Review of Le Samouraï (1967)

Moving picture, 101 minutes

Seen in 2016.

Gravely disappointing. The selling point is the philosophical mood produced by brutally simplified sets, schematic plot and laconic dialogue. Some of the time, it works, but most of the time, it’s just Hitchcock’s obsession with studio artifice without his concessions to plausibility.

Consider the long scenes of dozens of suspects queuing up quietly in the middle of the night at the police station, all well dressed, all perfectly obedient, while apparently some 50 cops all work a single murder. Writing this I can’t find exact figures, but there were maybe 400-500 intentional homicides in France in 1967. The Paris police would hardly devote such attention to a single shooting, and this is years after Breathless (1960) and TV news started breathing life into the genre.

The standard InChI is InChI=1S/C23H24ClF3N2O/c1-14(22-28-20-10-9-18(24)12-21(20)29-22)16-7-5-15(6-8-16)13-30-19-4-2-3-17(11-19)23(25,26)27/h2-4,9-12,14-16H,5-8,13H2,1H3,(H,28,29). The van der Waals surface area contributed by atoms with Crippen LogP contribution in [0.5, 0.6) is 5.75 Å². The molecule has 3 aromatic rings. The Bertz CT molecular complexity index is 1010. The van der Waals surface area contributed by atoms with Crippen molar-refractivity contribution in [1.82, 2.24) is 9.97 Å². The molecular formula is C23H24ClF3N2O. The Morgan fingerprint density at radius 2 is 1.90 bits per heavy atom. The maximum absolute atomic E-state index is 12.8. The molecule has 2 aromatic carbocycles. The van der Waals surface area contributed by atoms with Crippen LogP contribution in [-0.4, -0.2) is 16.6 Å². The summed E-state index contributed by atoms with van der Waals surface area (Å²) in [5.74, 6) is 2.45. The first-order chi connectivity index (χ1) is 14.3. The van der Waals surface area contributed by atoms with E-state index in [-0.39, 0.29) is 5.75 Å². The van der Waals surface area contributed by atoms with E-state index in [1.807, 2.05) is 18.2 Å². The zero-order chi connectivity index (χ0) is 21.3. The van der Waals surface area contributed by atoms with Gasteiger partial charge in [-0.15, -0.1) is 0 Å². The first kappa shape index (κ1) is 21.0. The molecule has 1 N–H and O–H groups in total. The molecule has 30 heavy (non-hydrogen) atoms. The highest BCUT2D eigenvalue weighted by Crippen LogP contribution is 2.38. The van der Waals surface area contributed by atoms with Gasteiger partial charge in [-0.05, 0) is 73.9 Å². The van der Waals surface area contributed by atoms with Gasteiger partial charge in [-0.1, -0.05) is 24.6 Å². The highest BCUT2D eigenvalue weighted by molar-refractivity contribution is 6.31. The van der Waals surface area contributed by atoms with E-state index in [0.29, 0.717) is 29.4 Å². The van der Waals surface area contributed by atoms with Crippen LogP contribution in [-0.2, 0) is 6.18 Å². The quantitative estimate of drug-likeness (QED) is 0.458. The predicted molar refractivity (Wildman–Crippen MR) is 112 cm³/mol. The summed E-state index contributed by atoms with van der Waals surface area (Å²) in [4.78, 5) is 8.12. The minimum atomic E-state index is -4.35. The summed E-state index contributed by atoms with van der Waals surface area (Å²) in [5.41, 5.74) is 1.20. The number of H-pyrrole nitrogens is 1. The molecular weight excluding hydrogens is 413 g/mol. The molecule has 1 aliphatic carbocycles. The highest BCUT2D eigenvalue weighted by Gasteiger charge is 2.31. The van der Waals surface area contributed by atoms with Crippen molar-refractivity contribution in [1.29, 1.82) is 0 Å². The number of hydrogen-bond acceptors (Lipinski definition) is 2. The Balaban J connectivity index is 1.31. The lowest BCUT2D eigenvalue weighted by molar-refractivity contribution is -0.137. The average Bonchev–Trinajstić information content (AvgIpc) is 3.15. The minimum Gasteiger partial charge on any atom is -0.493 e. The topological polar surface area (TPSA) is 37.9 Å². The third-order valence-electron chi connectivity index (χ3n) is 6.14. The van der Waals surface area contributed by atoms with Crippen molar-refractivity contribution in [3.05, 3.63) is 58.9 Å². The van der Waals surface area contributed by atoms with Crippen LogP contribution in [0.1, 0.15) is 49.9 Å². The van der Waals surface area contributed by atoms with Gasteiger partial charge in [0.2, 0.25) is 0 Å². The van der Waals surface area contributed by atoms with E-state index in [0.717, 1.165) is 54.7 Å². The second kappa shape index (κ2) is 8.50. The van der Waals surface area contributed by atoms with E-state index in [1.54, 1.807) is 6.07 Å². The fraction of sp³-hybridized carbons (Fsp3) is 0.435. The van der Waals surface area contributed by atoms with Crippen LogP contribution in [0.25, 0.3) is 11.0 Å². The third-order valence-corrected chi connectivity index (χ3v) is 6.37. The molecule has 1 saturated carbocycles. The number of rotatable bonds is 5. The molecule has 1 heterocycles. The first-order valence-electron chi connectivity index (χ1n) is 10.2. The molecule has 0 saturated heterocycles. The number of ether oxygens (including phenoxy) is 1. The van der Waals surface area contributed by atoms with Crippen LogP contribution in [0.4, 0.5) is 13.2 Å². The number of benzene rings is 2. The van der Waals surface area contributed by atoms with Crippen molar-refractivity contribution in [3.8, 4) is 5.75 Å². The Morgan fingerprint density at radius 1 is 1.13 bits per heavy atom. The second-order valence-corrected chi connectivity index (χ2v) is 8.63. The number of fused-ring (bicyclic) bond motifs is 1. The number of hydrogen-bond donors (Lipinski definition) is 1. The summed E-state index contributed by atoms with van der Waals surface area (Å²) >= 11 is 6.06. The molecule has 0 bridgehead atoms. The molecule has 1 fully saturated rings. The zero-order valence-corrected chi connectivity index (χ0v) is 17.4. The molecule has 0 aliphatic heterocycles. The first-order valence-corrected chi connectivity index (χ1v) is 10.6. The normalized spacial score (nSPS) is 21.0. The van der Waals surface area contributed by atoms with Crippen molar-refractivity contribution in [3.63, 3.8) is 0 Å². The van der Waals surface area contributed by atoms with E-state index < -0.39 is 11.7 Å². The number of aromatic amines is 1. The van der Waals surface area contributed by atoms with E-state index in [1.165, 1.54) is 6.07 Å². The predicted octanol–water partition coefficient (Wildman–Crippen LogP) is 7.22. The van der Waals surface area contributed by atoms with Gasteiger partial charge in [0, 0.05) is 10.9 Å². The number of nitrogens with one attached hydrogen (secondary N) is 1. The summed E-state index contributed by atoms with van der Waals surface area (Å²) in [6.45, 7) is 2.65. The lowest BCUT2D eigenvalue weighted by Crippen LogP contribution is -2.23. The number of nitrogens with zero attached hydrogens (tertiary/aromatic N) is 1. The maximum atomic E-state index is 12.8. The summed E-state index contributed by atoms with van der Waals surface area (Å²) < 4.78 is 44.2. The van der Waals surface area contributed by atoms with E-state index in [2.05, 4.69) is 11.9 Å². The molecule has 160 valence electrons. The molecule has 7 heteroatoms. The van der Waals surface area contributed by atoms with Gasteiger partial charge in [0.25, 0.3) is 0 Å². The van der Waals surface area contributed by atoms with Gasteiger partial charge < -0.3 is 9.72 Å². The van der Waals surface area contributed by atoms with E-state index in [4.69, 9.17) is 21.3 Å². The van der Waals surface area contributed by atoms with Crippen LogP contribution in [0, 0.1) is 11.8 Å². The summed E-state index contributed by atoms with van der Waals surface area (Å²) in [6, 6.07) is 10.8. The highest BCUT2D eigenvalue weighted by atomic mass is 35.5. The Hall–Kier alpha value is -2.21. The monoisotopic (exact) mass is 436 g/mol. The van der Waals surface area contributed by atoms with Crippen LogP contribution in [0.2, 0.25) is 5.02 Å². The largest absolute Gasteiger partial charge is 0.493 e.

Even taking the premise seriously, if the police had such vast resources to spare, they wouldn’t bungle the tail on Costello so horribly as they do in the Métro, nor would they fall for the ridiculous alibi. It doesn’t make sense and isn’t supposed to. It’s supposed to be in part a dry battle of wits between the nameless police detective and the murderer, in part a Sartre-like piece on the tragic pointlessness of whatever. Quite empty.

References here: Ghost Dog: The Way of the Samurai (1999).

moving picture fiction